The moon is waning. The morning stars are Jupiter, Saturn, Neptune and Uranus and the evening stars are Mercury, Venus and Mars.
Those born on this date are under the sign of Aries. They include Charlemagne, founder of the Holy Roman Empire, in 742; Italian adventurer Giacomo Casanova in 1725; Danish storyteller Hans Christian Andersen in 1805; French novelist Emile Zola in 1840; surrealist artist Max Ernst in 1891; actors Buddy Ebsen in 1908; Alec Guinness in 1914 and Jack Webb in 1920; Australian auto racer Jack Brabham in 1926; singer/songwriters Marvin Gaye in 1939 and Leon Russell in 1942 (age 68); actress Linda Hunt in 1945 (age 65); literary and cultural critic Camille Paglia and country singer Emmylou Harris, both in 1947 (age 63); actors Pamela Reed in 1949 (age 61) and Christopher Meloni in 1961 (age 49).
On this date in history:
In 1513, Ponce De Leon of Spain landed at what is now St. Augustine, Fla., to search for the Fountain of Youth.
In 1792, the U.S. Congress passed legislation authorizing the U.S. Mint to coin money, all to be inscribed with the Latin words "E Pluribus Unum," a motto meaning "Out of Many, One."
In 1863, rioting erupted in the Confederate capital of Richmond, Va., sparked by an angry crowd's demand for bread at a bakery.
In 1877, the first White House Easter Egg Roll was conducted.
In 1917, U.S. President Woodrow Wilson asked Congress for a declaration of war against Germany.
Also in 1917, Jeannette Rankin, a representative from Montana, took her seat as the first woman elected to Congress.
In 1932, Charles Lindbergh left $50,000 in a New York City cemetery in hope of regaining his kidnapped son. The infant was later found dead. Bruno Hauptmann subsequently was convicted of kidnapping and murder and was executed.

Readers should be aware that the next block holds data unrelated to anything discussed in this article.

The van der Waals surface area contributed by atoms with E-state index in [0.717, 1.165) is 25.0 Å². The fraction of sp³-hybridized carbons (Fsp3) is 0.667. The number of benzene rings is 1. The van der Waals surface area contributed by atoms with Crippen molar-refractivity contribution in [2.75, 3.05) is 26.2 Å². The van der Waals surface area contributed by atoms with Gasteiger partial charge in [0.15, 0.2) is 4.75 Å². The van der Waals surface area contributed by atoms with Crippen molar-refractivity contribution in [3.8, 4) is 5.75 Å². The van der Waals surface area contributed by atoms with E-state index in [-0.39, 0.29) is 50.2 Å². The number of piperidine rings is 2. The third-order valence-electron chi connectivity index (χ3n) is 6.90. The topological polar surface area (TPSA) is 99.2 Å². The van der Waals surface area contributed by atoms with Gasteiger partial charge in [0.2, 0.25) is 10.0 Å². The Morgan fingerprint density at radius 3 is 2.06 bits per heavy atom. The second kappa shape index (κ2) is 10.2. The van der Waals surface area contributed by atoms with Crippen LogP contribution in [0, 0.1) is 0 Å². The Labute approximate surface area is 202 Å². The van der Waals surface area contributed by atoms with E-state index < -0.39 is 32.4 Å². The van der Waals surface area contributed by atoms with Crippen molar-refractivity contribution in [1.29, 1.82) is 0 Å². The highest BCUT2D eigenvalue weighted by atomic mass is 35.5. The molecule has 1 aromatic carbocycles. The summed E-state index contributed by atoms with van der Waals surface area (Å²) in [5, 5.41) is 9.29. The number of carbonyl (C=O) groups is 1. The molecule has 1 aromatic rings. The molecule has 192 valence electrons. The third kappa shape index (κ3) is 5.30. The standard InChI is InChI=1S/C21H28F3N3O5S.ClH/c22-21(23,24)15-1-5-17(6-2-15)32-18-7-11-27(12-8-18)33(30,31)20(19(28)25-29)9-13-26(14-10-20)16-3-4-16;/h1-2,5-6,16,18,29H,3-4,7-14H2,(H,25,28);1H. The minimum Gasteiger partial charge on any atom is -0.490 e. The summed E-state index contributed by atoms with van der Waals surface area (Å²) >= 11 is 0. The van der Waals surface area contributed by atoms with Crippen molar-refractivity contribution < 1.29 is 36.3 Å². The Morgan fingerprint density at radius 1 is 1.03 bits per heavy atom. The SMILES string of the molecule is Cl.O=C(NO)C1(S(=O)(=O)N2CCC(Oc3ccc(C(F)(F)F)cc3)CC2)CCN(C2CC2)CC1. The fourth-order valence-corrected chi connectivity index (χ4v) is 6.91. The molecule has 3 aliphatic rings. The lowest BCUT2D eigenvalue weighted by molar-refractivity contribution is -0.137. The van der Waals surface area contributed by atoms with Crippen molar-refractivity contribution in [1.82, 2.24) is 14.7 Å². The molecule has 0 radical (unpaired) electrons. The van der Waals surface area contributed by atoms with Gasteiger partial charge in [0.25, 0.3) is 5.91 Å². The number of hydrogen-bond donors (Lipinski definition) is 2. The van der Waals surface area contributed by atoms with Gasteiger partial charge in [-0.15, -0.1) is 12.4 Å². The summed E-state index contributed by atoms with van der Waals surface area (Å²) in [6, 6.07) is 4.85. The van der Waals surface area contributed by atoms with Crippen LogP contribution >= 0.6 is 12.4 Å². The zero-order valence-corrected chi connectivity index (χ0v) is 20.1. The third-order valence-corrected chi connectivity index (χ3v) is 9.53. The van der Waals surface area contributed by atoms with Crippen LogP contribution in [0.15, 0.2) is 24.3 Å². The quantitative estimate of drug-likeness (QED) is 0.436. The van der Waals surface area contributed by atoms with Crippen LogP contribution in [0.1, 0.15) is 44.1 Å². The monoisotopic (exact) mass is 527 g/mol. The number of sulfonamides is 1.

In 1982, Argentine troops stormed the Falkland Islands, overwhelming the small British Royal Marine unit stationed there.
In 1987, the U.S. Senate overrode a Reagan veto by one vote to enact a highway bill that allowed states to raise speed limits to 65 mph in certain areas.
In 1991, Iraq crushed monthlong insurgencies by northern Kurds and southern Shiite Muslims.
In 1992, a New York jury convicted mob boss John Gotti in five killings, racketeering and other charges.
In 1995, an explosion in the city of Gaza killed eight people, including a leader of the military wing of Hamas.
In 2000, Japanese Prime Minister Keizo Obuchi suffered a stroke that left him comatose.
In 2005, Pope John Paul II, head of the Roman Catholic Church for more than a quarter century, died at his Vatican apartment. The 84-year-old pontiff suffered in his final days from a urinary tract infection and a bacterial infection that led to organ failure.
In 2006, U.S. journalist Jill Carroll returned to Boston after being held in Iraq for 82 days by kidnappers.
Also in 2006, at least 50 people were killed in Iraq in violence that included a mortar attack, military firefights and roadside bombings.
In 2007, The U.S. Supreme Court ruled, 5-4, that the Environmental Protection Agency had the authority to regulate the emission of greenhouse gases by motor vehicles and must do so unless it can show a scientific reason not to.
And, in 2007 sports, the University of Florida repeated as NCAA Division I basketball champion, becoming the first school to win both the national collegiate basketball and football titles the same academic year.
In 2008, the opposition leader in the Zimbabwe presidential election, Morgan Tsvangirai, declared himself the winner over long-time leader Robert Mugabe, who has been in power since 1980, with a reported 50.3 percent of the vote. But, Mugabe refused to concede, official election results were postponed and widespread violence cropped up.
In 2009, world leaders meeting in London at the Group of 20 summit pledged $1.1 trillion to help stimulate economies of developing countries and deal with other aspects of the current financial crisis.
A thought for the day: U.S. President John Kennedy said, "The goal of education is the advancement of knowledge and the dissemination of truth."